Today is Dadasaheb Phalke’s 148th birth anniversary. A Marathi, Dadasaheb Phalke, whose real name was Dhundiraj Govind Phalke, is credited with making Raja Harishchandra, the first feature film in India, and is thus called the father of Indian cinema. He did everything for the project – production, writing and direction. He even built the set himself and shot it for 7 months and 21 days.
In those days, cinema around the world was still in its infancy. Making a single film even without sound (sound did not come to Indian films until 1931’s Alam Ara by Ardeshir Irani) was an expensive proposition that required inventiveness and improvisation even if you had money. If you did not, well, even the cost of film stock was enough to make you bankrupt.
Dadasaheb Phalke possessed the mind of an artist much before he began to make films. He had been a photographer. He studied engineering and sculpture. He worked with the famous painter Raja Ravi Varma. He owned a printing press for a while, and so on. It was only after watching a silent film The Life of Christ that he got interested in motion pictures.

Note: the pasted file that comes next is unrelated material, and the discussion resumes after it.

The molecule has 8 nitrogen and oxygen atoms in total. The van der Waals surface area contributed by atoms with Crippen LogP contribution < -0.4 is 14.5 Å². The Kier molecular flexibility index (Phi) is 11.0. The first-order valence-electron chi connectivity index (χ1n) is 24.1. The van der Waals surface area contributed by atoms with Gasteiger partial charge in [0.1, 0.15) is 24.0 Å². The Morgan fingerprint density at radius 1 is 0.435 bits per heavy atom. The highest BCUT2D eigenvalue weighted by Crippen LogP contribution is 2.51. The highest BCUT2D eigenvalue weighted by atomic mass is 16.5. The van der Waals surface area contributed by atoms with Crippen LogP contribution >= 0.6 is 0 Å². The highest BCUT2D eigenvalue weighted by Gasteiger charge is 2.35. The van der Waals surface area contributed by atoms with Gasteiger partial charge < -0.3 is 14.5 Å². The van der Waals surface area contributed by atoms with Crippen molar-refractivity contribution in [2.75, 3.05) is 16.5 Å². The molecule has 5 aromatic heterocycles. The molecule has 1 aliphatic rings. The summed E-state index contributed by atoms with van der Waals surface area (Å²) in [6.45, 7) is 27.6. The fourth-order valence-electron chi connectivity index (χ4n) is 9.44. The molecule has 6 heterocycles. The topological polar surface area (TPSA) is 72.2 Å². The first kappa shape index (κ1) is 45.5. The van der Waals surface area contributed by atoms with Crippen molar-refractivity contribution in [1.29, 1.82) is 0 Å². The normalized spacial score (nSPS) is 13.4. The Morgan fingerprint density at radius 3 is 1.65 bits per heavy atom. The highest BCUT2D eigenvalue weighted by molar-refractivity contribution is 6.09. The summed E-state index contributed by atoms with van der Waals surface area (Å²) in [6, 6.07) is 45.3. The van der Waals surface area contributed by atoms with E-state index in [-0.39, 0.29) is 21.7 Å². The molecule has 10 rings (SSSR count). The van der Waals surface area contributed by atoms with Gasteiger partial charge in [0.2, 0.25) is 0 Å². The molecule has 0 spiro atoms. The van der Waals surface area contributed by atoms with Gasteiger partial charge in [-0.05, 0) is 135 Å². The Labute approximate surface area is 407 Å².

Dadasaheb Phalke made Raja Harishchandra in 1912 and it was shown in 1913. The story was based on a legendary noble and just king of the same name from Hindu mythology who was famous for always telling the truth come what may. He gave away his kingdom, became a slave along with his family because of a vow he made to a sage. After this film, Phalke went on to make about 130 films most of which were inspired by Hindu myths. He passed away in 1944 in Nasik after having retired after his last film, 1932’s Setubandhan.
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